Although high doses have been shown to cause renal cancer in male rats,[21] limonene is considered by some researchers to be a potential chemopreventive agent [22] with value as a dietary anti-cancer tool in humans.[23] There is no evidence for carcinogenicity or genotoxicity in humans. The IARC classifies D-limonene as a Group 3 carcinogen: not classifiable as to its carcinogenicity to humans.[20][24]

No information is available on the health effects of inhalation exposure to D-limonene in humans,[dubious ] and no long-term inhalation studies have been conducted in laboratory animals.[citation needed]

D-Limonene is biodegradable, but due to its low flash point, it must be treated as hazardous waste for disposal.[citation needed]

Compendial status[edit]


See also[edit]

References[edit]

  1. ^ a b Fahlbusch, Karl-Georg; Hammerschmidt, Franz-Josef; Panten, Johannes; Pickenhagen, Wilhelm; Schatkowski, Dietmar; Bauer, Kurt; Garbe, Dorothea; Surburg, Horst (2003). "Flavors and Fragrances". Ullmann's Encyclopedia of Industrial Chemistry. doi:10.1002/14356007.a11_141. ISBN 978-3-527-30673-2.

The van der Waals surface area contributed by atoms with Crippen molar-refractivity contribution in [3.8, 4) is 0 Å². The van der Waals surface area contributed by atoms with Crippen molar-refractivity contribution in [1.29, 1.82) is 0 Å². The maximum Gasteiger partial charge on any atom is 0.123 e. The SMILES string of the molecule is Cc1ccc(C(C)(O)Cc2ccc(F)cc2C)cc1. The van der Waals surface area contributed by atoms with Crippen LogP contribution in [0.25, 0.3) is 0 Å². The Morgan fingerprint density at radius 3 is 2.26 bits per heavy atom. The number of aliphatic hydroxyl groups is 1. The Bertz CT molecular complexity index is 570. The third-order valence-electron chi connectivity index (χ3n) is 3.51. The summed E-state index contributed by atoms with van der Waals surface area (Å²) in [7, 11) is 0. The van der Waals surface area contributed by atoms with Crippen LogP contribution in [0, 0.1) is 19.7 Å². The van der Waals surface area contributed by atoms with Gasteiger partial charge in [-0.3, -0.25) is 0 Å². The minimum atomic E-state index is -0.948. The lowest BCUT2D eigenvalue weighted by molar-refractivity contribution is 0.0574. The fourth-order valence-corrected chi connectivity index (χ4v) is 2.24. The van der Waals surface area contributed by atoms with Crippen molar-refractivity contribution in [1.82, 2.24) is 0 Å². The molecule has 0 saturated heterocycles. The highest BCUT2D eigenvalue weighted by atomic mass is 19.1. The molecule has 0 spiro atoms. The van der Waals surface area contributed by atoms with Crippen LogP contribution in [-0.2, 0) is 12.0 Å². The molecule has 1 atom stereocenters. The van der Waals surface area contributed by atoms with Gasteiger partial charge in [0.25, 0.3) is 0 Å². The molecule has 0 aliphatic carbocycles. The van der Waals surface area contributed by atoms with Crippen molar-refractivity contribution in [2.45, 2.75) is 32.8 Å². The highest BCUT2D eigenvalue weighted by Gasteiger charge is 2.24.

2. ^ J. L. Simonsen (1947). The Terpenes 1 (2nd ed.). Cambridge University Press. OCLC 477048261. [page needed]
  3. ^ Pakdel, H (2001). "Production of dl-limonene by vacuum pyrolysis of used tires". Journal of Analytical and Applied Pyrolysis 57: 91–107. doi:10.1016/S0165-2370(00)00136-4. 
  4. ^ Karlberg, Ann-Therese; Magnusson, Kerstin; Nilsson, Ulrika (1992). "Air oxidation of d-limonene (the citrus solvent) creates potent allergens". Contact Dermatitis 26 (5): 332–40. doi:10.1111/j.1600-0536.1992.tb00129.x. PMID 1395597. 
  5. ^ Weitkamp, A. W. (1959). "I. The Action of Sulfur on Terpenes. The Limonene Sulfides". Journal of the American Chemical Society 81 (13): 3430. doi:10.1021/ja01522a069.  edit